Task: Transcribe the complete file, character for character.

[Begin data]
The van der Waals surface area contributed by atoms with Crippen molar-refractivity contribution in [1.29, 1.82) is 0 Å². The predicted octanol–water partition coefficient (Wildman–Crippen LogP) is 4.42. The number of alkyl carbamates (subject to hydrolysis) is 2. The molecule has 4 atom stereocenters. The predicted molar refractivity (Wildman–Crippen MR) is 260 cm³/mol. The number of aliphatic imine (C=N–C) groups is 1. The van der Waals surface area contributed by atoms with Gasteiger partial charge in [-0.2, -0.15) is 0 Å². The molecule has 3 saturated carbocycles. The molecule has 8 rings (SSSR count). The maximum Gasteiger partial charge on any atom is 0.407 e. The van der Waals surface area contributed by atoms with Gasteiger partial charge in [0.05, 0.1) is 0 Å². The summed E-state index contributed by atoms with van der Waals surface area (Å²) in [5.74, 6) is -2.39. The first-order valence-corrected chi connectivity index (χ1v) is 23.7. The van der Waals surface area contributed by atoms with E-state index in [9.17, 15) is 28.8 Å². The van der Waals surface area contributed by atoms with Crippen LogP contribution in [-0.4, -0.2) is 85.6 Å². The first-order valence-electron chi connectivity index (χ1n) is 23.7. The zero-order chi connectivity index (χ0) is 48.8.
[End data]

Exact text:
The van der Waals surface area contributed by atoms with Crippen molar-refractivity contribution in [1.29, 1.82) is 0 Å². The predicted octanol–water partition coefficient (Wildman–Crippen LogP) is 4.42. The number of alkyl carbamates (subject to hydrolysis) is 2. The molecule has 4 atom stereocenters. The predicted molar refractivity (Wildman–Crippen MR) is 260 cm³/mol. The number of aliphatic imine (C=N–C) groups is 1. The van der Waals surface area contributed by atoms with Gasteiger partial charge in [-0.2, -0.15) is 0 Å². The molecule has 3 saturated carbocycles. The molecule has 8 rings (SSSR count). The maximum Gasteiger partial charge on any atom is 0.407 e. The van der Waals surface area contributed by atoms with Gasteiger partial charge in [0.05, 0.1) is 0 Å². The summed E-state index contributed by atoms with van der Waals surface area (Å²) in [5.74, 6) is -2.39. The first-order valence-corrected chi connectivity index (χ1v) is 23.7. The van der Waals surface area contributed by atoms with E-state index in [9.17, 15) is 28.8 Å². The van der Waals surface area contributed by atoms with Crippen LogP contribution in [-0.4, -0.2) is 85.6 Å². The first-order valence-electron chi connectivity index (χ1n) is 23.7. The zero-order chi connectivity index (χ0) is 48.8.